Daily activities more problematic for older women than men

Women are more likely than men to struggle with regular daily tasks and mobility activities as they age, according to an analysis in The Lancet Health Longevity.

STIs and bacterial infection in teenage girls are the result of gender inequalities

A study assessing the impact of menstrual cups and the role of a vaginal microbiome in mitigating rates of bacterial vaginosis and sexually transmitted infections (STIs), found about 10% of secondary school girls had STIs and 11% bacterial vaginosis.

Disrupted body clock and inflammatory disease linked

Cell rhythms disrupted by an irregular body clock could contribute to chronic inflammatory diseases such as heart disease and arthritis, diabetes and cancer.

School attendance could play crucial role in mental health support

Researchers found that children and young people with a neurodevelopmental disorder (ADHD and autism spectrum disorder), mental disorder, or who self-harm are more likely to miss school than their peers.

Hearing dogs significantly improve people's lives, first-ever trial shows

Research published in Trials shows that assistance dogs for those living with hearing loss have positive and far-reaching impacts.

Blood sugar history proves vital for people with diabetes who catch Covid

People with type 2 diabetes who contract Covid-19 are nearly twice as likely to go to intensive care if they have a history of poorly managed blood sugar levels, according to a study in BMJ Open Diabetes Research and Care.

Children from ethnic minorities more affected by self-harming

A study in The Lancet Child & Adolescent Health has found minority ethnic children and teenagers account for proportionately more A&E visits after self-harming than white children.

ASD symptoms reduced after early interventions

Pre-emptive interventions given to young children showing early signs of autism led to a statistically significant reduction in the severity of autistic behaviours.

Gut microbes may hold key to premature baby brain injury

Extremely premature babies are at substantial risk of brain injury compared with full-term babies, according to a recent study in Cell Host & Microbe.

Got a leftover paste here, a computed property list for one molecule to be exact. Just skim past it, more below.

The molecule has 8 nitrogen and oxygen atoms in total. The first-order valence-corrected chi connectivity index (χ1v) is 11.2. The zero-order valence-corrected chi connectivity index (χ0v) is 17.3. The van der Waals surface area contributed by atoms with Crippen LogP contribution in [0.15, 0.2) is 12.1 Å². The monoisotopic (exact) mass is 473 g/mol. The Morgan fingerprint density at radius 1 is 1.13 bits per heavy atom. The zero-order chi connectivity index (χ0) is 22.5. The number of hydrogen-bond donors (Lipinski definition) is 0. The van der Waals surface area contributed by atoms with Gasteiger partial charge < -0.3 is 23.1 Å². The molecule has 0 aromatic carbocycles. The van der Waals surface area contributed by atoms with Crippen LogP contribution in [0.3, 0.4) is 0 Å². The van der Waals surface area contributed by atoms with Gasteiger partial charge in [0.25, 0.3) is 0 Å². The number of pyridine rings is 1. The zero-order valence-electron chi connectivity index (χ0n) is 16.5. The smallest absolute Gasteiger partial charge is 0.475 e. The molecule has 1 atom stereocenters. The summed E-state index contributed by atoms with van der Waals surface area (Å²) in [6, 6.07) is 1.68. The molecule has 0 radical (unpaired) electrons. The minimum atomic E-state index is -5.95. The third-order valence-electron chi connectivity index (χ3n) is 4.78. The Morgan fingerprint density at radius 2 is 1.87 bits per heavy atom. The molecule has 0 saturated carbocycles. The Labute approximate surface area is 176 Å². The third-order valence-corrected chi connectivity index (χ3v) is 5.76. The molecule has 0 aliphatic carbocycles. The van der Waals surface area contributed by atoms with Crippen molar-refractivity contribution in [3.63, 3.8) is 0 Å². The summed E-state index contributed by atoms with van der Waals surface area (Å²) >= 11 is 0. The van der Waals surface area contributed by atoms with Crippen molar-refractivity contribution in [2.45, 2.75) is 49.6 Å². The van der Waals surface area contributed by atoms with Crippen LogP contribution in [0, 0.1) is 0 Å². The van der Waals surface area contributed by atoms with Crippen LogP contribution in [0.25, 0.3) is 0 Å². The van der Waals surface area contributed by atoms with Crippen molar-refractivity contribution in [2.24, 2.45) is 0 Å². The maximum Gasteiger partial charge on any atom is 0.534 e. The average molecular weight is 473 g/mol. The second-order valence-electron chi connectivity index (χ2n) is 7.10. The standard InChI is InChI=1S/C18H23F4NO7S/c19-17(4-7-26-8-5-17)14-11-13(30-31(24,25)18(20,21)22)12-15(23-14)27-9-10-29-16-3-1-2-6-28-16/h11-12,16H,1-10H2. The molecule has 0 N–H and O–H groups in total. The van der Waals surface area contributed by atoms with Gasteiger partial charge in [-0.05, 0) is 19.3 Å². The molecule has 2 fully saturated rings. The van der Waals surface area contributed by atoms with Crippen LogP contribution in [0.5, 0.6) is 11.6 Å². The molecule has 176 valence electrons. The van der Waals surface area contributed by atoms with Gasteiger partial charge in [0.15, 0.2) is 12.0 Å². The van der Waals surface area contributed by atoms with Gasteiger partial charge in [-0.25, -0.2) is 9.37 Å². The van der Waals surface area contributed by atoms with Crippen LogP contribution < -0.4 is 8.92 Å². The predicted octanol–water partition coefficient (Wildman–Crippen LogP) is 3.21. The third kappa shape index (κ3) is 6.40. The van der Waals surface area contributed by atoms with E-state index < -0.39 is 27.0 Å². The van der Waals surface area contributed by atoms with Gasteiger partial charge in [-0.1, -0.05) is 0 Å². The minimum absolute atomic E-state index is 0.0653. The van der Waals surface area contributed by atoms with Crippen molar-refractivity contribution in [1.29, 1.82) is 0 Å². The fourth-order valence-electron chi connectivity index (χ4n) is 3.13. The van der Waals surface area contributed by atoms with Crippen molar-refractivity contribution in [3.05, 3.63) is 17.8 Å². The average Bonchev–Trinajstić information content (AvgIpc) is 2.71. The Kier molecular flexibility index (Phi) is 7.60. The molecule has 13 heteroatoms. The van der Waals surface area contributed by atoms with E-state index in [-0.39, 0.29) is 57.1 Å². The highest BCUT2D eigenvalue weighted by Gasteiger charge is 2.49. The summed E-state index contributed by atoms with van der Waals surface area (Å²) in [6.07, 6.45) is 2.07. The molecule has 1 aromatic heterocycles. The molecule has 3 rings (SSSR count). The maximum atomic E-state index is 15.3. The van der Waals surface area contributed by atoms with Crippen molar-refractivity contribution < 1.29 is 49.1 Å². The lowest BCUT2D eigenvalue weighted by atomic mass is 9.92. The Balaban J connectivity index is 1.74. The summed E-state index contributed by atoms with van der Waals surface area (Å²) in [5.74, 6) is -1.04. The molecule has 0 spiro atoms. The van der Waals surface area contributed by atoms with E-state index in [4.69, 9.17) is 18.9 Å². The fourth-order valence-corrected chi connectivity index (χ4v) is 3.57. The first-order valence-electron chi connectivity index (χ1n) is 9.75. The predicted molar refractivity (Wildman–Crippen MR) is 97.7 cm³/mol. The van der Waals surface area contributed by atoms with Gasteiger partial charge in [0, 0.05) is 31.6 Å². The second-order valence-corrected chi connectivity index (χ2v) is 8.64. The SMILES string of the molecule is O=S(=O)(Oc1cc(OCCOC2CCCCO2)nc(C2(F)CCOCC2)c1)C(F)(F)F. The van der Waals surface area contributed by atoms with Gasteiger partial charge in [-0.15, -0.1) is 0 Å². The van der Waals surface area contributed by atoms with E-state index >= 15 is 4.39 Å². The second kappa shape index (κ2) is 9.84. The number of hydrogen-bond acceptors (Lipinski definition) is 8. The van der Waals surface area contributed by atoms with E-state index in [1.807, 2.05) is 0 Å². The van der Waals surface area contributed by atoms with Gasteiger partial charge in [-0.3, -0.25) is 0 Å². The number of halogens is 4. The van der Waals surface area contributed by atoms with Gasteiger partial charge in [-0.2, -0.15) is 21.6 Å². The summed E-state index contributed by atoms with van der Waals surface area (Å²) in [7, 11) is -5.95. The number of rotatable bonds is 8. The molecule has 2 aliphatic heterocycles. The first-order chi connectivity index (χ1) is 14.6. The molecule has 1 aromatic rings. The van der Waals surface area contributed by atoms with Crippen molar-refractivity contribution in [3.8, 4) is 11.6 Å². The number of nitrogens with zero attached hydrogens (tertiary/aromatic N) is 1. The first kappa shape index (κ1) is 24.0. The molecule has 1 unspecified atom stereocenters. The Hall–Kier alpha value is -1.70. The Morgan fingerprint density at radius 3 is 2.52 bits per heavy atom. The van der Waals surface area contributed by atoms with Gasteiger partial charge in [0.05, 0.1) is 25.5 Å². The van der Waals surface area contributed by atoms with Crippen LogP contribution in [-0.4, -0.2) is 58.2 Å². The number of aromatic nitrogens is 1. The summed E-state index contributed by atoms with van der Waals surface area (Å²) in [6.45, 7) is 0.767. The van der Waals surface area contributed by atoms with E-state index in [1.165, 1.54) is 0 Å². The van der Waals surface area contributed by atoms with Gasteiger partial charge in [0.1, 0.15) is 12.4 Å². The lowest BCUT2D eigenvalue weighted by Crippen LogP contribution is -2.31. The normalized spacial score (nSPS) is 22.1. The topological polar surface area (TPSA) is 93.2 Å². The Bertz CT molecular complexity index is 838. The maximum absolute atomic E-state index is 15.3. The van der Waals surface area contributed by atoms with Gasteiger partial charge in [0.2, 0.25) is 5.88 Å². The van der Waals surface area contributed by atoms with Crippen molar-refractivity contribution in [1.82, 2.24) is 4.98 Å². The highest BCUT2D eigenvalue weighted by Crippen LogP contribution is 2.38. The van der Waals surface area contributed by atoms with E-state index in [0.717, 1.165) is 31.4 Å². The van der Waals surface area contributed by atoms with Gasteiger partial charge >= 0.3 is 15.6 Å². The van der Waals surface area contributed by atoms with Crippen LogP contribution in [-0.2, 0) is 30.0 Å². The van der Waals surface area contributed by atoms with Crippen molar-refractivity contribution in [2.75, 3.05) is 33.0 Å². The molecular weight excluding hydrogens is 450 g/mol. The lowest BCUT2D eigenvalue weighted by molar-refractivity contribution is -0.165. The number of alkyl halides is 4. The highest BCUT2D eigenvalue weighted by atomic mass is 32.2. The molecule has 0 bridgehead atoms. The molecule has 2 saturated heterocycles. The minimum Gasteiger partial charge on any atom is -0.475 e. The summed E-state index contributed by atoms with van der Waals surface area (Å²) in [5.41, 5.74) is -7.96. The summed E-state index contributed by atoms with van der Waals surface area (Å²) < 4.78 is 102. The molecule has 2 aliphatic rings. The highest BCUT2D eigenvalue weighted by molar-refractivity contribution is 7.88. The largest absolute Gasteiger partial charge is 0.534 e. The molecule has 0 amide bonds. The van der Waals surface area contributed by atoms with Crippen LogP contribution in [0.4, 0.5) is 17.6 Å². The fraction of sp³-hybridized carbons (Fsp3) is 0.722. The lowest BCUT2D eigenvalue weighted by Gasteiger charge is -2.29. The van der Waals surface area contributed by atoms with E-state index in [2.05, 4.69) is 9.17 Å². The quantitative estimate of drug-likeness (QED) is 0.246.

FASD affects millions in the UK

A University of Salford study shows that 1.8% to 3.6% of young people may have fetal alcohol spectrum disorder (FASD) after being exposed to alcohol in the womb.

Could early adulthood depression lead to dementia?

A new study in the Journal of Alzheimer’s Disease suggests depression in early adulthood could be a risk factor for cognitive impairment, including dementia, in later life.

Reducing sugar in packaged foods could cut CVD deaths by half a million

Cutting 20% of sugar from packaged foods and 40% from drinks could prevent 2.48 million cardiovascular disease (CVD) events, slash diabetes cases by 750,000 and cut cardiovascular deaths by 490,000 over the lifetime of the adult US population, says a new study.

Orphanhood and caregiver deaths are a hidden effect of the Covid-19 pandemic

More than 860,000 children in 21 countries had been orphaned or lost a custodial grandparent as a result of Covid-19 by the end of April 2021.

New non-invasive method for diagnosing coeliac disease developed

Researchers from the UPV/EHU-University of the Basque Country and Ikerbasque have developed a new method of diagnosing coeliac disease using saliva. 

Smoke-free outdoor areas could reduce health risks

Governments should consider including private cars in smoke-free policies to protect child health, according to a systematic study review published in The Lancet.

Swimming may boost children’s vocabulary

A recent study by the University of Delaware suggests swimming could help improve vocabulary learning among children. 

More parents of teenagers in the US bought firearms during the pandemic

A national survey by Firearm Safety Among Children and Teens found 10% of all households with teenagers of high school age bought a firearm between March and July 2020.